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John Chuckman


You express it a bit strongly, but you are essentially right about Abraham Lincoln and brushing aside the American Constitution.

In fact, Lincoln’s record goes well beyond ignoring the liberties granted by the American Constitution.

He pretty much instigated the Civil War itself. He sent men and supplies into Fort Sumter at a time of great unease as a deliberate provocation.

The South was uneasy about Lincoln’s election because he was seen as an abolitionist, but he was definitely not an abolitionist. He was a property-respecting lawyer who did a lot of work for corporations like the Illinois Central Railroad, work which made him a reasonably well-off man and a well-known figure.

The South’s firing on Fort Sumter after resupply started the war, but even then things might have gone differently had Lincoln wanted them to go so.

At any rate, the Civil War was entirely unnecessary.

If the South had been allowed peaceably to go its own way, slavery would have died in a matter of decades anyway, just as it did in places like Brazil. Perhaps, then, the South would have returned hat-in-hand to ask to re-enter the Union.

Whether that happened or not, the war was not worth the 600,000 lives it cost, still by far the greatest number of losses the U.S. ever experienced (compare American losses of only about 300,000, a century later in WW II).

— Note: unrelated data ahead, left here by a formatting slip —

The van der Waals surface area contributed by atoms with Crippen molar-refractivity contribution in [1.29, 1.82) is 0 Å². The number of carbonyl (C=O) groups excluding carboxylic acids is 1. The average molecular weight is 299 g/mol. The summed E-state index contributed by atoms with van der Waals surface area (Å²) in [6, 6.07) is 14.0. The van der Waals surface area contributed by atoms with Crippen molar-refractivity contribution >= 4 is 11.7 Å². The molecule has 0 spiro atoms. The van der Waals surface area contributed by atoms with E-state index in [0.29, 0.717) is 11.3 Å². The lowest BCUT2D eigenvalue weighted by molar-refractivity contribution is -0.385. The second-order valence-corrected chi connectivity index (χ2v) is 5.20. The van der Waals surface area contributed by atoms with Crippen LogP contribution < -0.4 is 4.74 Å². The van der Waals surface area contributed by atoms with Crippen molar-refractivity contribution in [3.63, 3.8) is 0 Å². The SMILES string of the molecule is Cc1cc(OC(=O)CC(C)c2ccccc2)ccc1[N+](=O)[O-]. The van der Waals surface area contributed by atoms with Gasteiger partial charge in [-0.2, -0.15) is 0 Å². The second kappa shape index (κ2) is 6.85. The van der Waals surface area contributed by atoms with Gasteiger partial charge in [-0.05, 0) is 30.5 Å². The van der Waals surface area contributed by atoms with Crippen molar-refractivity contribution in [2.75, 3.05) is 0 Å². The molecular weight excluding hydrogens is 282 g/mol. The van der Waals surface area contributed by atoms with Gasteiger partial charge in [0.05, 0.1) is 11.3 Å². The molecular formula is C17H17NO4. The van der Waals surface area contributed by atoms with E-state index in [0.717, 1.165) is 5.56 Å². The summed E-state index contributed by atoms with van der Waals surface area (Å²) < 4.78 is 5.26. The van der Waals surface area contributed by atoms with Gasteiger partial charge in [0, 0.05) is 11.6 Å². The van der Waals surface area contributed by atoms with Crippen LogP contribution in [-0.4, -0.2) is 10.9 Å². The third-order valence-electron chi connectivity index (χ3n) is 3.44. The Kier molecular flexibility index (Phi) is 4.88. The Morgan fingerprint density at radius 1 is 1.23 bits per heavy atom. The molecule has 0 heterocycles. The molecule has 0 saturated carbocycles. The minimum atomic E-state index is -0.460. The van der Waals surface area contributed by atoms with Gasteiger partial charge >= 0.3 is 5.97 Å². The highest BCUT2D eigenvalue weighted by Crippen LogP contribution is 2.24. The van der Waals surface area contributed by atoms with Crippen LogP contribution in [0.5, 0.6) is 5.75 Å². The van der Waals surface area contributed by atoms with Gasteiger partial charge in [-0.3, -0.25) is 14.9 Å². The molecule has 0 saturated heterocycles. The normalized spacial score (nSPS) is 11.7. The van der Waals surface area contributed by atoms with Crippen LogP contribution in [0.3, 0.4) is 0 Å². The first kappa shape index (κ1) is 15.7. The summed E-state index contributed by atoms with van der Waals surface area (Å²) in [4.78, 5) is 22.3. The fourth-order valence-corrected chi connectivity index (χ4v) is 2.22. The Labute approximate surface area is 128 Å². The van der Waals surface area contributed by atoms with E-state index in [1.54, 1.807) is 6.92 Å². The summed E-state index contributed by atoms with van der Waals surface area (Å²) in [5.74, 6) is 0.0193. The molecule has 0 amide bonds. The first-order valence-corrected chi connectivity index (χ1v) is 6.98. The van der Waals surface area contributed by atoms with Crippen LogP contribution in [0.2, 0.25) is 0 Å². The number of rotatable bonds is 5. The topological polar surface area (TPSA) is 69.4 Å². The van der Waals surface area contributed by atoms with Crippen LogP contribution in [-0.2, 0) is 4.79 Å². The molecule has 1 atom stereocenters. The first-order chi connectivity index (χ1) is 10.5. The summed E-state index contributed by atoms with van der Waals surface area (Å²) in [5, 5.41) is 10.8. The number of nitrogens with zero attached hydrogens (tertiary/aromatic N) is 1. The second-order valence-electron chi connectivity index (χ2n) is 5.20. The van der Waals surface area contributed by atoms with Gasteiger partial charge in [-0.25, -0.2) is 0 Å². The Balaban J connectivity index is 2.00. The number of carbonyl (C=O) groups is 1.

Many readers may believe, because it is an untrue concept endlessly promoted, that the Civil War was about slavery, but it most certainly was not.

Lincoln used the slavery issue as a tool against the South. He himself said he would be glad to see an end to the war just so long as the Union was intact, with or without slavery. The Emancipation Proclamation, freeing slaves, was not issued until 1863 in a war which started in 1861.

The Civil War was actually about the disturbing and unstable matter of the relative powers of the individual states versus the national government. This was a vexing issue left unresolved by the original framers of the Constitution, and Lincoln was determined to solve it, and he did.

In the process of doing so over four years, the United States was turned into a great new military and industrial power in the world.

All of America’s later long record of imperialistic wars, such as the Spanish-American War, effectively grew out of that fact.

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